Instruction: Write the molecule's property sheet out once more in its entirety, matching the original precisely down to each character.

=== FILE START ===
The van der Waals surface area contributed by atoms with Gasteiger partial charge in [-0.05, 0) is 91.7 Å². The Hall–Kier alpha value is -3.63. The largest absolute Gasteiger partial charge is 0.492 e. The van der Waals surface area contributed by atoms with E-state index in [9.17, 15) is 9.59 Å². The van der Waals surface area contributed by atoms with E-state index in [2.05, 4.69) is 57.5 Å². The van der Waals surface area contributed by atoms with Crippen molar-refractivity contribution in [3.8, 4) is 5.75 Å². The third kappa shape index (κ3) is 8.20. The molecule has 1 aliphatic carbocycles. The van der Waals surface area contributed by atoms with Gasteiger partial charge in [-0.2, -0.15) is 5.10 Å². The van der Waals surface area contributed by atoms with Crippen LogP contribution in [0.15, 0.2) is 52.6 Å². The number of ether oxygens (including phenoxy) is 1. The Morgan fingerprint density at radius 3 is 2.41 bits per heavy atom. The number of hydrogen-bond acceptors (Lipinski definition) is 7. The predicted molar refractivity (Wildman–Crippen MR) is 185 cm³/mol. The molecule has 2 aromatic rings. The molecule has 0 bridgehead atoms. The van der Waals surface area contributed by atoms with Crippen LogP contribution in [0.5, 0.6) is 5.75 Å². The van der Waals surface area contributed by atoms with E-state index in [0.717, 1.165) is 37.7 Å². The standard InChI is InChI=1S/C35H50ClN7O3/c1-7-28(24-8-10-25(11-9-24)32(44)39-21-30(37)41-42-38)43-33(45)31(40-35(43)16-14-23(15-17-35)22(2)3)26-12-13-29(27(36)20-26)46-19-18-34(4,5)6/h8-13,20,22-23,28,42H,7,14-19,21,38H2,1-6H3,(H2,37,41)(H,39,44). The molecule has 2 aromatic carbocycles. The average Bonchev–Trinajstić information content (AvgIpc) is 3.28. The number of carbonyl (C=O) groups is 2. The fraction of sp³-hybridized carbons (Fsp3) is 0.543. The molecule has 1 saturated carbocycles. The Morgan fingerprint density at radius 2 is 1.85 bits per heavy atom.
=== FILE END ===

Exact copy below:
The van der Waals surface area contributed by atoms with Gasteiger partial charge in [-0.05, 0) is 91.7 Å². The Hall–Kier alpha value is -3.63. The largest absolute Gasteiger partial charge is 0.492 e. The van der Waals surface area contributed by atoms with E-state index in [9.17, 15) is 9.59 Å². The van der Waals surface area contributed by atoms with E-state index in [2.05, 4.69) is 57.5 Å². The van der Waals surface area contributed by atoms with Crippen molar-refractivity contribution in [3.8, 4) is 5.75 Å². The third kappa shape index (κ3) is 8.20. The molecule has 1 aliphatic carbocycles. The van der Waals surface area contributed by atoms with Gasteiger partial charge in [-0.2, -0.15) is 5.10 Å². The van der Waals surface area contributed by atoms with Crippen LogP contribution in [0.15, 0.2) is 52.6 Å². The number of ether oxygens (including phenoxy) is 1. The Morgan fingerprint density at radius 3 is 2.41 bits per heavy atom. The number of hydrogen-bond acceptors (Lipinski definition) is 7. The predicted molar refractivity (Wildman–Crippen MR) is 185 cm³/mol. The molecule has 2 aromatic rings. The molecule has 0 bridgehead atoms. The van der Waals surface area contributed by atoms with Crippen LogP contribution in [0.5, 0.6) is 5.75 Å². The van der Waals surface area contributed by atoms with E-state index in [0.717, 1.165) is 37.7 Å². The standard InChI is InChI=1S/C35H50ClN7O3/c1-7-28(24-8-10-25(11-9-24)32(44)39-21-30(37)41-42-38)43-33(45)31(40-35(43)16-14-23(15-17-35)22(2)3)26-12-13-29(27(36)20-26)46-19-18-34(4,5)6/h8-13,20,22-23,28,42H,7,14-19,21,38H2,1-6H3,(H2,37,41)(H,39,44). The molecule has 2 aromatic carbocycles. The average Bonchev–Trinajstić information content (AvgIpc) is 3.28. The number of carbonyl (C=O) groups is 2. The fraction of sp³-hybridized carbons (Fsp3) is 0.543. The molecule has 1 saturated carbocycles. The Morgan fingerprint density at radius 2 is 1.85 bits per heavy atom.